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Old 05-14-2022, 02:00 AM   #10
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Originally Posted by XoechZ View Post
I use the i3 window manager and work very puristic. Nor desktop, no wallpaper, no bling bling. A disadvantage for some may be that you have to configure your system by yourself from ground up, using the terminal and config files. My programs are started with keyboard shortcuts, like Super+r for Reaper, Super+f for Firefox and so on.
The biggest advantage for me is that I like it this way. In my eye, a OS is a runtime environment for my software. Nothing more and nothing less. I only install things that I really need, and I have blacklisted all devices I don't need (wifi, Bluetooth, webcam).
This way, when my system is booted, it takes less than 300MB RAM.

But, as said, this way of (ancient) working is not useful for everyone and it takes quite a bit of learning and research to get it up and running. On the other side you get a blazing fast and stable system not only for audio. Playing games on Steam is a dream and performance is much much better than in Windows.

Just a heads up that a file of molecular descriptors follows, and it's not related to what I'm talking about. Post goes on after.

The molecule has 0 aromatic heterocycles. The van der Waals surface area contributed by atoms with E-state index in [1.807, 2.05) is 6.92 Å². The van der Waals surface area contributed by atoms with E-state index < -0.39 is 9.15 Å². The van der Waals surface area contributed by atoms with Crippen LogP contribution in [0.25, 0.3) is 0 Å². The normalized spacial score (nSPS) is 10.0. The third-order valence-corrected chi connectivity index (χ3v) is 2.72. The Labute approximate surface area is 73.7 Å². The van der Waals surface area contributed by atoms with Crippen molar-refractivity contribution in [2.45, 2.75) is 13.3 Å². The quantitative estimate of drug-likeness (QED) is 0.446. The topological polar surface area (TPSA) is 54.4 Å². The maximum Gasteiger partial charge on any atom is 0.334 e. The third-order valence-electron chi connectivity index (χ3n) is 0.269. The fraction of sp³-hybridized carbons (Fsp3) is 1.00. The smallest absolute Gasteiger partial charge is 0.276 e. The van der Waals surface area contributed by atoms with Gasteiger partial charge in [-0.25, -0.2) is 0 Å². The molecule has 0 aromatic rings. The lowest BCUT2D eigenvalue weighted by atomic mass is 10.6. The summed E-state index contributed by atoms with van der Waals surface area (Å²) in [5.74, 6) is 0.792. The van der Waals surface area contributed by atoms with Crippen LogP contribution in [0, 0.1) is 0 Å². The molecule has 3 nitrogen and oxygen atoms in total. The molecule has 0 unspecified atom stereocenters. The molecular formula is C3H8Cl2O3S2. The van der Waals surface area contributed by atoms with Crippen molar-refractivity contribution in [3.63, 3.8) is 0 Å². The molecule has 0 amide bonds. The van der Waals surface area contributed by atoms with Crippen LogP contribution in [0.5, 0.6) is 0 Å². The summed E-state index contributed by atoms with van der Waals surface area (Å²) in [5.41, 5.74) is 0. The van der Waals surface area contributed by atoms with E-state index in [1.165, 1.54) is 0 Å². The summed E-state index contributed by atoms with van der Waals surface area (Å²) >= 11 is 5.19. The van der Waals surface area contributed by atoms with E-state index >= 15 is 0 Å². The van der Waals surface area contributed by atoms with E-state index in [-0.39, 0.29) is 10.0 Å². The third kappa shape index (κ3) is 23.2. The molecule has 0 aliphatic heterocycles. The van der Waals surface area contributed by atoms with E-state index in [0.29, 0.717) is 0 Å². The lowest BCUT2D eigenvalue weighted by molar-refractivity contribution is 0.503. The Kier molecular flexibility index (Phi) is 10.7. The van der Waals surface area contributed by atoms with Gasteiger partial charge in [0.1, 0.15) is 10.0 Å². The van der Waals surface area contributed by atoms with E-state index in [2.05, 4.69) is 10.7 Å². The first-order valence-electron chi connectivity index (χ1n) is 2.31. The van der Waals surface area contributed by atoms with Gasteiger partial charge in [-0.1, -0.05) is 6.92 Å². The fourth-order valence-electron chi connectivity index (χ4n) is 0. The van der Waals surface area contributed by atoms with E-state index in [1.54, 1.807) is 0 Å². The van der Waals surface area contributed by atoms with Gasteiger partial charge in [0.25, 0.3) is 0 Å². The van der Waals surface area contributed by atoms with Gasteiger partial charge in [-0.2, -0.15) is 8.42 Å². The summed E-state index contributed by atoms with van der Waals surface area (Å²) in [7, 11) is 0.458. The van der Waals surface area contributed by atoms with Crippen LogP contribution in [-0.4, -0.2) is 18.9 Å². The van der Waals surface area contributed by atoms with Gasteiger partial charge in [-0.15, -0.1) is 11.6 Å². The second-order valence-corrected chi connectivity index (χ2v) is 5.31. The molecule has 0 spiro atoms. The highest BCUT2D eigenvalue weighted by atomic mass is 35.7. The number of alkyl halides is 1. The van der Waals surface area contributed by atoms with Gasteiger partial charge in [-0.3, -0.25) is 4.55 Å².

Sure you don't want to squeeze out even more performance with no window manager and just using xinit?
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Old 05-14-2022, 02:12 AM   #11
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Sure you don't want to squeeze out even more performance with no window manager and just using xinit?
I have never tried that, but I don't think it works. You need some kind of window manager, which draws your windows on the screen. I3 uses xinit. I boot into a tty and start the environment with 'startx' and a well configured .xinitrc file which substitutes a login manager.